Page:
Periodontal Disease 101

Periodontal Disease 101

Periodontal disease, also known as gum disease, begins with chronic bacterial growth in the mouth.  If left untreated, periodontal disease can eventually lead to tooth loss.

What are the Symptoms of Periodontal Disease?

Initially, bacteria build a home in the spaces between the tooth and the gum, called the periodontal pocket.  In the early stages, called gingivitis, the gums can become inflamed, red, sore, and can easily bleed when brushing or flossing.  Some people may even have persistent bad breath or a bad taste in their mouth.  If left untreated, inflamed and enlarged gums can even cause your teeth to shift and move.

Often this pain, inflammation and bleeding makes people want to brush and floss even less – exacerbating the problem.

Although the gums are inflamed and irritated, the tooth is still firmly rooted in the jaw bone.  However, as the bacterial infection grows, the bone tissue begins to be eaten away, like steel turning to rust.  When this happens, the teeth that were once anchored in the bone become loose and will eventually fall out.

Gum disease is the leading cause of tooth loss in adults, but unlike in children the tooth fairy can’t help you.

To stop the progression of this disease, it is important to see your periodontist for an accurate diagnosis and personalized treatment plan, which usually includes an initial deep cleaning followed by proper at home care and regular supportive periodontal therapy visits with your dental hygienist.

What causes Periodontal Disease?

Poor plaque control is the primary cause of periodontal disease.  Therefore, the first line of defence in reducing gum disease is at home care.

Other factors can make a person more susceptible to gum disease.  These factors include:

  • Family history of periodontal disease
  • Diabetic control
  • Heart disease
  • Medications – some medications have an effect on our oral health as they can increase or decrease saliva flow, which acts as a natural rinse in the mouth
  • Smoking status
  • Regular dental hygiene visits

How do I treat Periodontal Disease?

The first line of defence in reducing gum disease is at home care which includes;

  • brushing with a power toothbrush for 2 minutes twice daily
  • regular use of string floss to clean between the teeth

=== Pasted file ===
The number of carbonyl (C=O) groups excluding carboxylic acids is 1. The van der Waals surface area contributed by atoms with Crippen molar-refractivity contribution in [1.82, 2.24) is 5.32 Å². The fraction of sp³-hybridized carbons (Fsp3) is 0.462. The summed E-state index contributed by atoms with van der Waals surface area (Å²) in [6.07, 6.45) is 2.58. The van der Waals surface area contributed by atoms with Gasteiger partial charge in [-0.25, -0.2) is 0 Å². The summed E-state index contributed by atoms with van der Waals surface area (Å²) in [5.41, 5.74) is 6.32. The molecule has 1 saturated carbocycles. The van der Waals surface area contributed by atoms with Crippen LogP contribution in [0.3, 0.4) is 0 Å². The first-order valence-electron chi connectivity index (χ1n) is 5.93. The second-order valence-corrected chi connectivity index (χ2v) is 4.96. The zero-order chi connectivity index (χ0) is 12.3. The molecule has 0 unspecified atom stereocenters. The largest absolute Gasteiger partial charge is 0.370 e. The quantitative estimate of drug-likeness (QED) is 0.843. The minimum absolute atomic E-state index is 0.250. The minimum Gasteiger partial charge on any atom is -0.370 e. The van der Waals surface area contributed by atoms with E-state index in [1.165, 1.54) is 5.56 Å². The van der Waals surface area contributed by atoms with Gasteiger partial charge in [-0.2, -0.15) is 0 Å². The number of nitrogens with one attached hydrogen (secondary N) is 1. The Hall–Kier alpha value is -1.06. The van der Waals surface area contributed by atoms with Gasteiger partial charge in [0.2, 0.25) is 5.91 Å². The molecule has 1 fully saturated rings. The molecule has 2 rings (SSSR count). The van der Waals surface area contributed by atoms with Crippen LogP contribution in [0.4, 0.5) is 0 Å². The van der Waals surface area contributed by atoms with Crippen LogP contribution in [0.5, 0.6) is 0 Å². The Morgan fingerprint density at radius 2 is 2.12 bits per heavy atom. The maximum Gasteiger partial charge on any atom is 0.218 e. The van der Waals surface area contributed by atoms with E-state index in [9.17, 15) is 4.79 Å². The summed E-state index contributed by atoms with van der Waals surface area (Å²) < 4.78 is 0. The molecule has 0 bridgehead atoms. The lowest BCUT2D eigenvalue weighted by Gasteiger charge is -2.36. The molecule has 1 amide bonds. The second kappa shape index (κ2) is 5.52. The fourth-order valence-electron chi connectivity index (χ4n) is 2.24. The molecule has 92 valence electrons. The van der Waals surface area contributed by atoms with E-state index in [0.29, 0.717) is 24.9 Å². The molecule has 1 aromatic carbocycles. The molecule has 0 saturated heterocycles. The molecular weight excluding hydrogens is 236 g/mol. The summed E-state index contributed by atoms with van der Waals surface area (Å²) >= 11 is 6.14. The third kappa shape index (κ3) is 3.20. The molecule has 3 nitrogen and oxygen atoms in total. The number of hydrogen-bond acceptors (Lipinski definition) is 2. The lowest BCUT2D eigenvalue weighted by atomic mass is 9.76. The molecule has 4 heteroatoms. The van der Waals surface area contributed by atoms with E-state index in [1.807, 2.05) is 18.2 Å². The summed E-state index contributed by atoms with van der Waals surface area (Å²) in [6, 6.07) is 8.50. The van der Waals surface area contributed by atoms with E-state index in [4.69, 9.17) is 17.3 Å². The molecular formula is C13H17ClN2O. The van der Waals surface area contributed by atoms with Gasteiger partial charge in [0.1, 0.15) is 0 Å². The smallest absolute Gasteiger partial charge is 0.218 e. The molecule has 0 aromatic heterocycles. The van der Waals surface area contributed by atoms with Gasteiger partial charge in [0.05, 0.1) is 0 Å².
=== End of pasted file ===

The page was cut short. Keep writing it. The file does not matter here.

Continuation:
• regular use of interdental brushes to clean between the teeth

To stop the progression of the disease, it is important to see your periodontist for an accurate diagnosis and personalized treatment plan, which usually includes an initial deep cleaning followed by proper at home care and regular supportive periodontal therapy visits with your dental hygienist.

What is my periodontist measuring?

What is my periodontist measuring?

Your periodontist and hygienist collect several values that give a good indication of your periodontal health and wellness at every appointment. 

To collect these values, a periodontal probe is used.  A probe is a very thin, small ruler.  The probe is gently inserted in the small space that exists between your tooth and your gum.  Some of the values that we are able to collect from this measurement are described below:

a. Bleeding on Probing – What percentage of sites bleed after gentle probing?  Bleeding indicates inflammation of the gums due to a bacterial infection.

b. Probing Depth – How deep is the pocket between the tooth and gum?  A healthy periodontal pocket is between 3 and 4mm.  A periodontal pocket deeper than 5mm requires deep cleaning.

c. Gingival Thickness – How thick or thin is the gum tissue surrounding the tooth rooth?  Just like Goldilocks, your periodontist and hygienist are measuring that your gums are not to thick and not to thin, but juuuust right.

d. Mobility – How loose are teeth?  The periodontal ligament around each tooth allows for some movement and mobility (think of the need for a skyscraper to have some room for movement in the wind), but the tooth should be snug in the bone and soft tissue.

e. Furcation Involvement – Has bone resorbed away from the tooth so much that the probe can fit between the roots of the teeth?

f. Plaque Score – How much visible plaque is on the tooth surface?

Like a report card, your periodontist and hygienist review these values at every appointment and look for areas of improvement as well as areas that require some more attention and focus.

Classifications of Periodontal Disease

Classifications of Periodontal Disease